Professional photographers are employed for many reasons. The most obvious reason being for their skill with a camera, but other common reasons include knowledge of lighting and angles, styles, color, good background locations, and professional editing. So how does Trish approach editing and retouching? Editing is an important part of the photography process that brings the whole image together.
As an intern I wondered (along with some of our clients) why photos are edited in the first place. And what is the definition of editing? From my understanding, any change to an image taken straight-out-of-camera (SOOC) is editing--whether that be cropping, resizing, or changing the appearance of the picture. Clients require edited photos so that the final product can fit its intended uses. Editing brings out the best in a photo if the limitations of a shoot location prohibited apt lighting or backgrounds. Retouching is a more specific type of editing. Retouching involves the process of manipulating an image to achieve a certain look. Some common uses of this can be removing a temporary scar or acne breakout in "post" if a makeup artist was not available for the photoshoot.
Harrison (Me): What is the editing process like for you? In what order do you go about fixing up the images?
Trish: Before I do anything else, I back up every image—to both my hard drive and a secure offsite location (unless requested otherwise by a client). My initial culling starts with throwing out any photo where the face looks distorted, eyes are closed (and not for emotional effect), and where there are inappropriate photobombs in the background (and the foreground isn’t worth keeping). Sometimes I’ll keep a few “bloopers” to tell the full story of a session.
Then I pick the top 25%. I usually know which ones these are right away as I view a gallery of my images on the monitor. From these I start with my initial edits, correcting for color and adjusting to keep a consistent look--then cut this selection by half.
In my final selections, I go through each one, retouching as required and putting in artistic edits that bring out the subject.
Me: This simple process can take a long time but it’s good to have a set process every time you edit to quickly narrow down the images. This minimizes the amount of pictures that require extra attention for editing or retouching if needed. Do you have a limit on how much retouching you will do?
Trish: I try to keep retouching on people as natural as possible. I retouch anything that is a temporary change/condition (i.e.blemishes, errant hairs, frizzing, small marks, speck on clothing, etc). I work to avoid the “photoshop fail” where you retouch so much that a face or body becomes unrecognizable or unbelievable. You are your brand and we see the beauty in everyone’s uniqueness. Hence our mantra: “So Your Life”.
Me: Everyone has bad days and one day of bad acne or a scab from a minor injury isn’t a permanent feature of you. This retouching helps show the real you and allows you to be proud of your look and what you represent. For a photo of yourself, how much, if any, editing and retouching would you do?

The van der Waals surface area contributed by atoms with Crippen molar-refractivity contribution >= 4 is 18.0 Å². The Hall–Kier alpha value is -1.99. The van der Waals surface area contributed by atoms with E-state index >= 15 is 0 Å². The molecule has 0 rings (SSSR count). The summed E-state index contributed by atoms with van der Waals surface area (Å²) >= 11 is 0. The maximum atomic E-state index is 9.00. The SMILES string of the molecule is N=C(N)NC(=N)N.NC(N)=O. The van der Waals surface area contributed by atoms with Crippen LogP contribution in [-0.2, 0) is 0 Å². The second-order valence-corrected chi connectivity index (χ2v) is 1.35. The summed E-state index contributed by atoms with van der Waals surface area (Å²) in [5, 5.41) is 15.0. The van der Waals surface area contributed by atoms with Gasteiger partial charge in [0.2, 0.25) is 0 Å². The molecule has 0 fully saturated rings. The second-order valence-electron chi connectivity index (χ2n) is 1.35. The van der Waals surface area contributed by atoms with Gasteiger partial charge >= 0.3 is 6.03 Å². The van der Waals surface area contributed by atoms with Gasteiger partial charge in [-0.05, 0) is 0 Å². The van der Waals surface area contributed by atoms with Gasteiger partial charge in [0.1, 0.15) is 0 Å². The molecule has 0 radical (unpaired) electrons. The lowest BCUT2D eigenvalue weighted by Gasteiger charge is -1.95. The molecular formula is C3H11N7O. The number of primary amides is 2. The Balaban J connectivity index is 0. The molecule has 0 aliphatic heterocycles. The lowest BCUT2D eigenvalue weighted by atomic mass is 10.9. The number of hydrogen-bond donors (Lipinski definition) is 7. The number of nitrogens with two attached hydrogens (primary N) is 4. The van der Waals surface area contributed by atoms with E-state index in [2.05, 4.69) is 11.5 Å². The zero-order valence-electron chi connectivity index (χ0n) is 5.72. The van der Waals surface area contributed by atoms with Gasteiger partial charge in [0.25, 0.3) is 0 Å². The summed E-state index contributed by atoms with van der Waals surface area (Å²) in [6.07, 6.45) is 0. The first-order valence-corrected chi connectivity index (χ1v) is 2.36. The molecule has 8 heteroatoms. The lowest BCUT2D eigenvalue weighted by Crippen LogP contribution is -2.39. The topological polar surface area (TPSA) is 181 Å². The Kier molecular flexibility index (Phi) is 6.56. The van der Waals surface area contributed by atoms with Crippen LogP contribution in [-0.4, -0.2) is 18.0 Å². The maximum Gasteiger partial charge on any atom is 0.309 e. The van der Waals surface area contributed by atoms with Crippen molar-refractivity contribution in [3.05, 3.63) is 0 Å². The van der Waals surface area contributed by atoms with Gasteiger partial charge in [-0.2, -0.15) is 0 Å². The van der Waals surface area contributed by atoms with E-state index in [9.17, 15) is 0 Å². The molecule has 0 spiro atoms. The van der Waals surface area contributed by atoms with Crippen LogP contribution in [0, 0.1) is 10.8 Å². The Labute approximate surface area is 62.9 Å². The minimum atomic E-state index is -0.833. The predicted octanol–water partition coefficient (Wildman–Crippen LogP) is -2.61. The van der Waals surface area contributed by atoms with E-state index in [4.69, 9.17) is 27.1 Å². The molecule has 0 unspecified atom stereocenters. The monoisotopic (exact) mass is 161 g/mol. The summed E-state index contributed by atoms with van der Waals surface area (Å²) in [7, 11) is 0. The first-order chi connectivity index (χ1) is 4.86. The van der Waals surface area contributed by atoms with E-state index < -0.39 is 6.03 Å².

Trish: The same amount of editing and retouching that’s done for our clients. If I had a bad makeup day (because I couldn’t get my makeup artist to retouch me), I fix any mistakes that I made. In summer, I retouch my mosquito bites--especially the ones that inevitably end up in the middle of my forehead.
Me: It’s good to see the same rules apply to you. The power of editing is shown less in the retouching ability, but is more seen in fixing the image to highlight the person of interest and their actions. How much time does it generally take to edit headshots and profile pictures?
Trish: 10-15 minutes per photo, including time to step away and come back to it so as to not overcorrect the image. If backgrounds need to be changed, it takes longer since there’s more to look at to make any changes look seamless. I make sure that private information (e.g. license plates or house numbers) or anything that would flag as inappropriate gets removed.
Me: What is your proudest editing work?
Trish: Retouching photos of loved ones used during memorials or funerals because it means so much to the loved ones who are grieving. Most of the time I’m taking candid photos originally shot on someone’s phone—often extracting only part of an image and replacing a background. None of these photos were ever intended to be enlarged.
Me: These kinds of photos are on display for everyone attending the funeral or memorial and it is the first image friends and families see when they walk in. Grieving for a loved one is a very tough time and it means so much to have a high quality picture of the deceased to be remembered by all. When hiring a third party to edit, how do you decide who to contract the work to?
Trish: I always want a personal referral and a portfolio of their work, so I pay to have them do a few sample images to check if they’re editing the way I edit. I normally use another editor for bulk editing the hundreds of photos we take of events. I do select 25 “hero shots” that I do the final editing for the event.
These additional editors aren’t used too often but they seem to be vetted carefully to match the style and produce similar final products that match the quality of images that Trish produces.
When it comes to editing, we want to represent your personal brand as well as your personality in its own unique way. The final image conveys a connection to your work and demonstrates the look that you desire and it will be something you are proud of. Schedule a consult with us to learn how you can be the recipient of a final product that portrays the best you through our hard work and dedication to the perfect images.